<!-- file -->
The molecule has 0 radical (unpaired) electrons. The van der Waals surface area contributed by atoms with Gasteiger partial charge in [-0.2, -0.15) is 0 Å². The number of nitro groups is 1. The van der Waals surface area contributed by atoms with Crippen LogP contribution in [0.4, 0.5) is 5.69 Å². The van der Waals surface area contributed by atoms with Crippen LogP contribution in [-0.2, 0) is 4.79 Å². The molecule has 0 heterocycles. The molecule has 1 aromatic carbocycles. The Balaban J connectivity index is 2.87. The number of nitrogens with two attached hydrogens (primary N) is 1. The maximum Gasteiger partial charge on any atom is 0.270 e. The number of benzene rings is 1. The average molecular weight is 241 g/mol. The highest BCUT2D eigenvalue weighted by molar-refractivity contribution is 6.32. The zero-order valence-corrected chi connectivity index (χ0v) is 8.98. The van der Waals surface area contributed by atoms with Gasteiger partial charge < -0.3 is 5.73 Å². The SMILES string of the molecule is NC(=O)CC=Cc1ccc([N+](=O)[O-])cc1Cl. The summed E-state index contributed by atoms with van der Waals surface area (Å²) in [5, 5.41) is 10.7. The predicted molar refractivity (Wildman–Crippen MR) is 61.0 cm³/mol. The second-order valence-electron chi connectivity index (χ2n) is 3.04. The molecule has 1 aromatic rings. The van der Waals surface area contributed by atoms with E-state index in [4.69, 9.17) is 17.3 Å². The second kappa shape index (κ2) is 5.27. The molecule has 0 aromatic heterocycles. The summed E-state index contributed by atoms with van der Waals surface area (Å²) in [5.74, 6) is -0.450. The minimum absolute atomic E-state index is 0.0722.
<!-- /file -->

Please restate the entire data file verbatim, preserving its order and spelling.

The molecule has 0 radical (unpaired) electrons. The van der Waals surface area contributed by atoms with Gasteiger partial charge in [-0.2, -0.15) is 0 Å². The number of nitro groups is 1. The van der Waals surface area contributed by atoms with Crippen LogP contribution in [0.4, 0.5) is 5.69 Å². The van der Waals surface area contributed by atoms with Crippen LogP contribution in [-0.2, 0) is 4.79 Å². The molecule has 0 heterocycles. The molecule has 1 aromatic carbocycles. The Balaban J connectivity index is 2.87. The number of nitrogens with two attached hydrogens (primary N) is 1. The maximum Gasteiger partial charge on any atom is 0.270 e. The number of benzene rings is 1. The average molecular weight is 241 g/mol. The highest BCUT2D eigenvalue weighted by molar-refractivity contribution is 6.32. The zero-order valence-corrected chi connectivity index (χ0v) is 8.98. The van der Waals surface area contributed by atoms with Gasteiger partial charge < -0.3 is 5.73 Å². The SMILES string of the molecule is NC(=O)CC=Cc1ccc([N+](=O)[O-])cc1Cl. The summed E-state index contributed by atoms with van der Waals surface area (Å²) in [5, 5.41) is 10.7. The predicted molar refractivity (Wildman–Crippen MR) is 61.0 cm³/mol. The second-order valence-electron chi connectivity index (χ2n) is 3.04. The molecule has 1 aromatic rings. The van der Waals surface area contributed by atoms with E-state index in [4.69, 9.17) is 17.3 Å². The second kappa shape index (κ2) is 5.27. The molecule has 0 aromatic heterocycles. The summed E-state index contributed by atoms with van der Waals surface area (Å²) in [5.74, 6) is -0.450. The minimum absolute atomic E-state index is 0.0722.